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  #1  
Old 10-08-2018, 11:31 PM
lr172 lr172 is offline
 
Join Date: Oct 2013
Location: Schaumburg, IL
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Default Naca Vent: Which Side

I am planning only one naca vent for my overhead console. I am installing a second 2" flange fitting for easy install later, if necessary.

I am curious which side of the fuselage would pick up more prop wash on the ground and therefore, the preferred side for one Naca scoop.

Thanks,

Larry
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  #2  
Old 10-09-2018, 01:26 AM
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az_gila az_gila is offline
 
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Standard diagrams would imply the left side, but why not put them in on both sides? It's not that much extra work "while you are in there"

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  #3  
Old 10-09-2018, 04:12 AM
GregMac GregMac is offline
 
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Location: Albany Western Australia
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We Only put one on the Port (left) side, just behind the baggage door and a little higher, works a treat plenty of air to feed the four overhead vents, even on the ground. Others have said that it doesn’t matter which side you put it on, both work, I used Gills theory and certainly didn’t need two.
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Old 10-09-2018, 06:23 AM
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rleffler rleffler is online now
 
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I prefer them on both sides.

In the air, it doesn't really matter. But when on the ground on a hot summer day, the more air the better.

It doesn't really add to the cost and there's no real negative impact.

bob
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Old 10-09-2018, 06:52 AM
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Jesse Jesse is online now
 
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Prop wash may be better on one side, but it would also be worth considering the possibility of exhaust on the same side. In flight I donít think it would matter, but following the diagram posted, I would expect the chance of exhaust fumes getting into the vent on the left side more than the right side.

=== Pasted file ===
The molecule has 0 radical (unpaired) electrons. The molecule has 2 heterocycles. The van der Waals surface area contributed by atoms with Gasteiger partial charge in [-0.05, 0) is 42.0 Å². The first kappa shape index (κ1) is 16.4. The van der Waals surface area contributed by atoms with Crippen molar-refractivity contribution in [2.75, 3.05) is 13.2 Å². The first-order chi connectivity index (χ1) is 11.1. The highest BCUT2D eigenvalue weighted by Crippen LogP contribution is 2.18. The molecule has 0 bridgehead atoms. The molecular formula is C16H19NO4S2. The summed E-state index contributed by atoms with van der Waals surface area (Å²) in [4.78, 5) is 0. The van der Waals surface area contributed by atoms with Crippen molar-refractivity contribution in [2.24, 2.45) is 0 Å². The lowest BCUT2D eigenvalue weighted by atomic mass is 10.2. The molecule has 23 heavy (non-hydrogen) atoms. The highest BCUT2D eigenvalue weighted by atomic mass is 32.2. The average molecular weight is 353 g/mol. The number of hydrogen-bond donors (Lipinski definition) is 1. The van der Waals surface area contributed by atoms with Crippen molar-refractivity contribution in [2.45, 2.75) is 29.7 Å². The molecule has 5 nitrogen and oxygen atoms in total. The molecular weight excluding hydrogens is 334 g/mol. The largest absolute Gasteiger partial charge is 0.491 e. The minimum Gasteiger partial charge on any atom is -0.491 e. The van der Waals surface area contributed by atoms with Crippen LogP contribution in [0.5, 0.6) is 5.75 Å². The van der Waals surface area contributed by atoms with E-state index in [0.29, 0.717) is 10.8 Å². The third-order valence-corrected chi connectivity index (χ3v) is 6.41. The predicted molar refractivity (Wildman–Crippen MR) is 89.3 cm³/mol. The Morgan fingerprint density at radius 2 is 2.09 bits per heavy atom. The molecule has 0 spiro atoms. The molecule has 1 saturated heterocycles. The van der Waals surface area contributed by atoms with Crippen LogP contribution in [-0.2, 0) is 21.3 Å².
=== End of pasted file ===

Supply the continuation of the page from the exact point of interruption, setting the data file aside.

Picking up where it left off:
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  #6  
Old 10-09-2018, 08:35 AM
lr172 lr172 is offline
 
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Quote:
Originally Posted by rleffler View Post
I prefer them on both sides.

In the air, it doesn't really matter. But when on the ground on a hot summer day, the more air the better.

It doesn't really add to the cost and there's no real negative impact.

bob
I am not concerned with the cost or effort, but was concerned about drag. It is hard to believe that each Naca is drag free. Does anyone know what the drag penalty is for these?

Larry
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  #7  
Old 10-09-2018, 08:37 AM
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Default Right side

I had the same concerns as Jesse mentioned about the exhaust getting in on the ground, so I put mine on the right side. Plenty of air volume with just one and no exhaust fumes, although those who put theirs on the left don't seem to have any problems either. I still use a butterfly valve to throttle the air with the one NACA vent in flight, so there's certainly plenty of volume to work with.
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  #8  
Old 10-09-2018, 08:57 AM
Marc Bourget Marc Bourget is offline
 
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Location: Stockton, California
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Quote:
Originally Posted by lr172 View Post
I am not concerned with the cost or effort, but was concerned about drag. It is hard to believe that each Naca is drag free. Does anyone know what the drag penalty is for these?

Larry
To obtain the design benefit of a NACA scoop you should put it in an area where the fuselage cross-section is increasing. Also pay attention to the "bar" across the aft end of the opening. Proper design requires a substantial radius (compared to most installations seen).

FWIW
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  #9  
Old 10-09-2018, 09:17 AM
rocketman1988 rocketman1988 is offline
 
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Location: Sunman, IN
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Default NACA

Naca vents are definitely NOT drag free. There have been studies that show them to have 75% - 85% efficiency, though. As previously posted, the location and the surrounding structural environment affects the ducts efficiency...
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  #10  
Old 10-09-2018, 09:39 AM
Volumex Volumex is offline
 
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Location: Sarnia, ON
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Quote:
Originally Posted by lr172 View Post
I am not concerned with the cost or effort, but was concerned about drag. It is hard to believe that each Naca is drag free. Does anyone know what the drag penalty is for these?

Larry
Some light reading from the NACA report that NACA scoops are based on: http://naca.central.cranfield.ac.uk/...a-acr-5i20.pdf

Note that the report states:
Quote:
The data obtained indicate that submerged entrances are most suitable for use with internal-flow systems which diffuse the air only a small amount: for example, those used with jet motors which have axial-flow compressors.
Where complete diffusion of the air is required, fuselage-nose or wing-leading-edge inlets may prove to be superior.
So to paraphrase, they are great for air-breathing engines but don't use them for vents.

This should get some robust discussion going
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